Fishermen in the Southeast who wait until March to break out their crappie rods, minnow buckets and tackle boxes full of tiny jigs and soft plastics are missing some of the best fishing of the year, according to North Carolina crappie guru Ed Duke.

Duke, who has operated and fished crappie tournaments for years and now manufactures rods and baits for crappie fishermen, said February fishing for slabs can be as good as March fishing for bass. Fish are in the same prespawn mode, feeding up for the stress of their upcoming reproductive season – crappie just get there a month earlier than bass.

“In February, you are going to look for staging areas for prespawn crappie,” said Duke (www.southerncrappierods.com). “Staging areas are usually in the mouths of all the major creeks on a lake. You’re looking for any kind of place where deep water and shallow water are close together, so crappie can move up and down with the weather fronts.

“And you have a lot of structure, a lot of ledges that drop off into creek channels close to the mouths of creeks. I define structure as the contours in a lake.”

Duke said he looks for creeks that have fairly deep water in their channels. He calls the wedge of water between 25 and 30 feet deep their prespawn “safety zone.”

Early in February, Duke said he looks for schools of crappie to be holding tight to the bottom of creek channels or tight to the big changes in contour, those ledges that drop 8 to 10 feet from the flats into the channels.

Once the water starts to warm up a little later in the month – and the daylight hours get longer – fish tend to migrate to the middle of the creek channels and suspend over deep water.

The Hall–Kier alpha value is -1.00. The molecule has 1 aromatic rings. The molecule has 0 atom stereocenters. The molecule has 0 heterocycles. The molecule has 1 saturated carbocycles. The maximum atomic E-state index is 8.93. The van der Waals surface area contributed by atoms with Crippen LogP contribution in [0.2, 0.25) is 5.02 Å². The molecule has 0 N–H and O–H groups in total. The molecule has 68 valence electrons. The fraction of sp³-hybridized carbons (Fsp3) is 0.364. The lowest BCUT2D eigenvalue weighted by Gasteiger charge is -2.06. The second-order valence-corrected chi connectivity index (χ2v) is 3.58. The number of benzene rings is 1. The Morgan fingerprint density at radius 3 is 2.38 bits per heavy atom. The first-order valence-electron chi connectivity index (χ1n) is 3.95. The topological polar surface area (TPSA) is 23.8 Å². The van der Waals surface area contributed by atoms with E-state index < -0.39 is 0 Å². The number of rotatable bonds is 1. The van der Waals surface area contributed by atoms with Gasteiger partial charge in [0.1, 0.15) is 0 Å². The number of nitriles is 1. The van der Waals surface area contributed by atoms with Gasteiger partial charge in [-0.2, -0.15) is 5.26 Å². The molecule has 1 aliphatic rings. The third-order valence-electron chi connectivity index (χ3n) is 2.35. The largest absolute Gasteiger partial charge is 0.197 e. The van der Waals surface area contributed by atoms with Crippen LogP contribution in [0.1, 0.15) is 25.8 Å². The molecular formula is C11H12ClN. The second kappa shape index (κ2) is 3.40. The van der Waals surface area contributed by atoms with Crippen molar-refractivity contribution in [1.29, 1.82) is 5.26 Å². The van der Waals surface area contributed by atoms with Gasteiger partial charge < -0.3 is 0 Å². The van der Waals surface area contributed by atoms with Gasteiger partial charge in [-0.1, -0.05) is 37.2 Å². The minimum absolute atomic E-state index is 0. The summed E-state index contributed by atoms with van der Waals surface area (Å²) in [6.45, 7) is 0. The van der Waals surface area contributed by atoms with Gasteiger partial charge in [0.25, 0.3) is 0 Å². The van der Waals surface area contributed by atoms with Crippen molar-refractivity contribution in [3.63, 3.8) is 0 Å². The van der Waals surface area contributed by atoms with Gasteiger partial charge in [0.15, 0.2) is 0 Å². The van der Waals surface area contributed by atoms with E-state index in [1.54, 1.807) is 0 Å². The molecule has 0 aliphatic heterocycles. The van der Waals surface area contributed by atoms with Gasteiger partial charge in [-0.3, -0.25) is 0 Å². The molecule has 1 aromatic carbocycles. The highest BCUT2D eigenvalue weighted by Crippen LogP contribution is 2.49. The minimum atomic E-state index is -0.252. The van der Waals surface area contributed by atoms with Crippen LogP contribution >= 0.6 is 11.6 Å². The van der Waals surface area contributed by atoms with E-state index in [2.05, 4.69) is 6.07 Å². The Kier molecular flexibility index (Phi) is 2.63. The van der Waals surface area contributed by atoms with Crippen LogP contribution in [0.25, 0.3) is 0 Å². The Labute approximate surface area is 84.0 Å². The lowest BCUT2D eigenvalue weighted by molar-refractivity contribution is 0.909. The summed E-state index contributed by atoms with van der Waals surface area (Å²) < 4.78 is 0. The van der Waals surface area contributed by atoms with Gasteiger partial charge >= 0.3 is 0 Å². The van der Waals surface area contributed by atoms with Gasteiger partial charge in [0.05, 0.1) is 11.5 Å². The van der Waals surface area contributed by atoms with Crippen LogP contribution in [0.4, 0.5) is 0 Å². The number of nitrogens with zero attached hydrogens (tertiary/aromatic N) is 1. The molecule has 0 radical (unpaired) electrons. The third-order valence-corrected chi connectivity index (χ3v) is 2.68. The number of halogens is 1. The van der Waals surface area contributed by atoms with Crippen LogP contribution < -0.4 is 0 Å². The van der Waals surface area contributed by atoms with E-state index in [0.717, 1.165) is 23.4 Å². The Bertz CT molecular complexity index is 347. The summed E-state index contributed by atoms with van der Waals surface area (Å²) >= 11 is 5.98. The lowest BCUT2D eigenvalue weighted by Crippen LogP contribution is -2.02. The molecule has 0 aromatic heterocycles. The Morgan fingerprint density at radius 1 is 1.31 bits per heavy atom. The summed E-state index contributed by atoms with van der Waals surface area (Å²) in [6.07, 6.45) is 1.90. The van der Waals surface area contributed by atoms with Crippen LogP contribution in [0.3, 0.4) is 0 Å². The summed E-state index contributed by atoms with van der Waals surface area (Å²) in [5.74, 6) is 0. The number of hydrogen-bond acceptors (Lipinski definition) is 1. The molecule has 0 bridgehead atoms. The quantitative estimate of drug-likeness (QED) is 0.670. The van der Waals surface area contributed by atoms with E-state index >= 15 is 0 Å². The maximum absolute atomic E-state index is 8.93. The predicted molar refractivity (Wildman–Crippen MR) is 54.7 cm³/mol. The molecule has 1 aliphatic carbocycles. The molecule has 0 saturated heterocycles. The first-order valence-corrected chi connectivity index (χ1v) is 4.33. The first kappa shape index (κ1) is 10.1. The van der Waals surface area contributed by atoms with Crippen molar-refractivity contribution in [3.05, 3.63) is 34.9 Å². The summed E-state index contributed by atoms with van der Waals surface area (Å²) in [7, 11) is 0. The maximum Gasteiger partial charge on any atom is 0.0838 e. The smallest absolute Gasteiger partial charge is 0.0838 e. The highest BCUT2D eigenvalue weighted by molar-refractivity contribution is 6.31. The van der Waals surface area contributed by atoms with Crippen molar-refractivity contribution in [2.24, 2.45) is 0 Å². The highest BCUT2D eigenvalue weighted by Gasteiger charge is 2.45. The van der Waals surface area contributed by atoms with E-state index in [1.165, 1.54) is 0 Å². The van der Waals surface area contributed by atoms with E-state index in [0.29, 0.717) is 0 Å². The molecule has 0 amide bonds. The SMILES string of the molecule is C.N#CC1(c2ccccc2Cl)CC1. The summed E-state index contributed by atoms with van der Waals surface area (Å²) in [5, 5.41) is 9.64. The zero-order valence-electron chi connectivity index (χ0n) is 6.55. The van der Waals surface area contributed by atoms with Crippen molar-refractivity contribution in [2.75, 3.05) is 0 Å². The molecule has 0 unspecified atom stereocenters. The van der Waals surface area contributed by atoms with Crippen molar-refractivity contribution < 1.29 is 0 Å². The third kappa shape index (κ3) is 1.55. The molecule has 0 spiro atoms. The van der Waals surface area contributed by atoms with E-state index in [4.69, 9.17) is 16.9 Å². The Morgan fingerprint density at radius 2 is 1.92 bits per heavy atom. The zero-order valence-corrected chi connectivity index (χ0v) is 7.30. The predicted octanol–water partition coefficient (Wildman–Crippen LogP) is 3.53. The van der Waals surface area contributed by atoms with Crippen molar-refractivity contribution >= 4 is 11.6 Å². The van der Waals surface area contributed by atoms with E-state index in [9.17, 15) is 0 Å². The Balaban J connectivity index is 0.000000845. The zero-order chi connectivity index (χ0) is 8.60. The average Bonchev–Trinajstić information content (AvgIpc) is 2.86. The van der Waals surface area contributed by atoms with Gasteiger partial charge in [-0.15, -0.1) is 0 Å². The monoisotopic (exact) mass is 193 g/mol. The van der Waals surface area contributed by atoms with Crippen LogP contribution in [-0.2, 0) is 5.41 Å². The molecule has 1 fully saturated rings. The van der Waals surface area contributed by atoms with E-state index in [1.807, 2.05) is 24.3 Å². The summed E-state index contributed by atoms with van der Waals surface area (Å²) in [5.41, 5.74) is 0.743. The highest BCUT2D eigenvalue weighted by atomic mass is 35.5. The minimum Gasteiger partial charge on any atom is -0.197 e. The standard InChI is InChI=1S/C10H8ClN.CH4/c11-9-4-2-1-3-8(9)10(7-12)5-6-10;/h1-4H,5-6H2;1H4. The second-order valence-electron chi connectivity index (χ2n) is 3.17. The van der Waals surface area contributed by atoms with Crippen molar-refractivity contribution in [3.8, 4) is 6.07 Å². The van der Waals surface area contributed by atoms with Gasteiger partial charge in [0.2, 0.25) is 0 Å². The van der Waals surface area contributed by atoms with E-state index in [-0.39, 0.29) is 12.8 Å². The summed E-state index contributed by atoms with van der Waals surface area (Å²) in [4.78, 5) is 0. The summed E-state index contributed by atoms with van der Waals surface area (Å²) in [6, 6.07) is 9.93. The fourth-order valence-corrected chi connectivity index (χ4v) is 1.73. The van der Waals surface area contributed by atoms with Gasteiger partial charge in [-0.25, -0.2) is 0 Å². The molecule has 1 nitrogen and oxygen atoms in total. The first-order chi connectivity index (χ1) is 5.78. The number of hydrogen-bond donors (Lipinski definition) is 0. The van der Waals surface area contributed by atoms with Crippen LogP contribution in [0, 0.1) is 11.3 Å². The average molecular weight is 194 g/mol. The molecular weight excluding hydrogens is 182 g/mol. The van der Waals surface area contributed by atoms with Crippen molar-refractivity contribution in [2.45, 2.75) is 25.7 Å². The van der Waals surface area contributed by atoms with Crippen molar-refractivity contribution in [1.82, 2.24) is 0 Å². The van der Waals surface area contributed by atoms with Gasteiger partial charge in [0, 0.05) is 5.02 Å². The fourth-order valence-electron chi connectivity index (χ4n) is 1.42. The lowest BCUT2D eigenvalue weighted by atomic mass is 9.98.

“They’ll hang in the deep water and come up on pretty days to catch sunlight,” Duke said. “You’ll get fish suspended in the middle of the creeks over deep water.”

When fish are holding tight to structure, Duke needs to be able to fish close to the bottom, so he tight-lines vertically, dropping a weighted minnow-rig with a 1/32-ounce jighead or No. 6 barbless hook. He’ll thread a live minnow on both, but he’ll often thread on a Southern Crappie hair jig and a minnow on the jig. He’s partial to the blue/chartreuse color combo.

When tight-lining, Duke fishes a handful of 14-foot Southern Crappie rods in rod holders around the bow of his boat so he can fish all of his baits straight down, almost vertically below the transducer for his depth finder that’s mounted on his trolling motor.

When fish move out and suspend over the channel, he’ll go to a long-line trolling method where he staggers 7-, 9- and 12-foot rods out of the stern of his boat and trolls tiny, soft-plastic baits on jigheads well behind the boat.

“You can cover so much more ground in a short period of time and find schools of crappie,” Duke said. “That’s the most-productive method of catching them when they move up. 

“When I long-line, I prefer curlytail grubs like Kalin K-Grubs or Triple Ripple grubs. But I fish fan-tail grubs like AWD Crappie Snax and Charlie Brewer Slider grubs.”